[Japanese version is HERE]

A Short-Sighted Parrot

The Faculty of Integrated Arts and Science, Hiroshima University KATOU, Toru

There is an old and small concrete building called "Rest House" by the Motoyasu Bridge of the Peace Memorial Park in Hiroshima City. This building stands opposite Atomic Bomb Dome that stands on the other side of Motoyasu River. Although this old building was once exposed to the atomic blast, it is still used as the tourist information center where the visitors can take rest and buy some goods. This Rest House will be taken away because it has got too old and weak, while the Atomic Bomb Dome on the opposite side of the river has been registered in the World Heritage List by UNESCO.
After I finish teaching the evening class of university at Higashi-senda campus, I sometimes come to pass this Rest House by bicycle. Then, I try to anticipate and remember the tragedy that happened here 54 years ago.
At 8:15 a.m. on August 6, 1945, the atomic bomb exploded. This building (present Rest House) was used by the Prefectural Fuel Rationing Union at that time. Because it was located only 100 meters from the hypocenter, most of the workers inside were killed at once except only 8 injured ( 4 men and 4 women ) who just could creep out for help. It became as dark as the night of a new moon although was morning. The Industrial Promotion Hall ( present Atomic Bomb Dome ) on the opposite side of the river was also collapsing but still not on fire yet. All was in deep silence. In the meantime, the ruined city began to burn. In these 8 injured, a 47-year-old-man was not so harmed because he was in the basement when the A-bomb exploded. He decided to go toward Koi-Town, the west of Hiroshima City, for help. He ran through the ruins where flames and ashes began to fly in the air like snow. After all, he became the only survivor around the hypocenter (Mr Eizo Nomura. Died in 1982, age 84). _ _ _ _ _
I know all occurred here. I also see the explaining plate standing here. I can understand it by mind. However, I cannot image vividly by heart. I try and try, but in vain. I only can feel little reality, even less reality than I felt when I watched the foreign film last year.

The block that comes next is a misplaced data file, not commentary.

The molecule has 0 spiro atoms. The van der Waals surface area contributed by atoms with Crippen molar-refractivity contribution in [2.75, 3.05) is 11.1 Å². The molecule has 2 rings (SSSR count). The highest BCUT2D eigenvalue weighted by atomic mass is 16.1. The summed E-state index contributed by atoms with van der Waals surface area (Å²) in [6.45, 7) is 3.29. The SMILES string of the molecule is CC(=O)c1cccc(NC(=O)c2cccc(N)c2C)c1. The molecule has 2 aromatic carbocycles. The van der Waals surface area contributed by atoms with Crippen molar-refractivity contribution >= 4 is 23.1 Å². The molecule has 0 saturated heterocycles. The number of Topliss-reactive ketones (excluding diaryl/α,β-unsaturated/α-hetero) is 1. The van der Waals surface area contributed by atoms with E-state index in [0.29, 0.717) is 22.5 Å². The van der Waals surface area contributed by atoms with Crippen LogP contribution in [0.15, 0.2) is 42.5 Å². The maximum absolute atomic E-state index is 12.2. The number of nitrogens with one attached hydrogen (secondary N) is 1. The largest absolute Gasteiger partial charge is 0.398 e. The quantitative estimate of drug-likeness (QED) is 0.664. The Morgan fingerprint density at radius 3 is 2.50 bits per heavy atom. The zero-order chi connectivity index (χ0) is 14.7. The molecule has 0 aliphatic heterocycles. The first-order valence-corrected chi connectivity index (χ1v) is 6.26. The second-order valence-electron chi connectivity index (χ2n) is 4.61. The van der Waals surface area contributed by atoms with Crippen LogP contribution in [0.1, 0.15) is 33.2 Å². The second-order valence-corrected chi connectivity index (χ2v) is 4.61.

I do not mean this is due to the sounds of the capped boys who enjoy skateboarding on the stone floor of the Peace Memorial Park at night, nor did I intend to put the blame upon the glaring lights thrown up to the dark skies with no reserve from Municipal Baseball Stadium over the river. I think this is on account of the icy solitude which everyone is given by nature. You may not remember in everyday life that you are packaged in this invisible ice of solitude, unless you were one of the old volunteers under the shades of green trees in the park who tell their own experiences of the atomic bomb to the boys and girls on high-school excursion.
Knowledge is not enough. Vivid realization is necessary. Nay, it is not still sufficient. Perhaps you must recall and remember the memories, even if they are the memories of distant people who lived before you were born.
If such deeds as literature and music have some meaning, I think it must be in their momentary healing for the icy solitude that were given to us by nature. I will stands on class of Hiroshima University tomorrow, and will make a routine lecture in front of the students who expected to learn Chinese literature, saying "Literature is a system for momentary healing. It was created by the ancestors who knew all the secrets of human". To tell the truth, I myself am a mere short-sighted parrot that feels at a loss standing before Rest House at night.

(June 4, 1999)

(note) This article was written for the magazine of the Faculty of Integrated Arts and Science, Hiroshima University " Hishoh " ( or "Flight" )

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[Peace Site, Hiroshima City Homepage (English)]

[the memorabilia by Eizo Nomura the survivor only 100 meters from the hypocenter (written in Japanese, 1950)]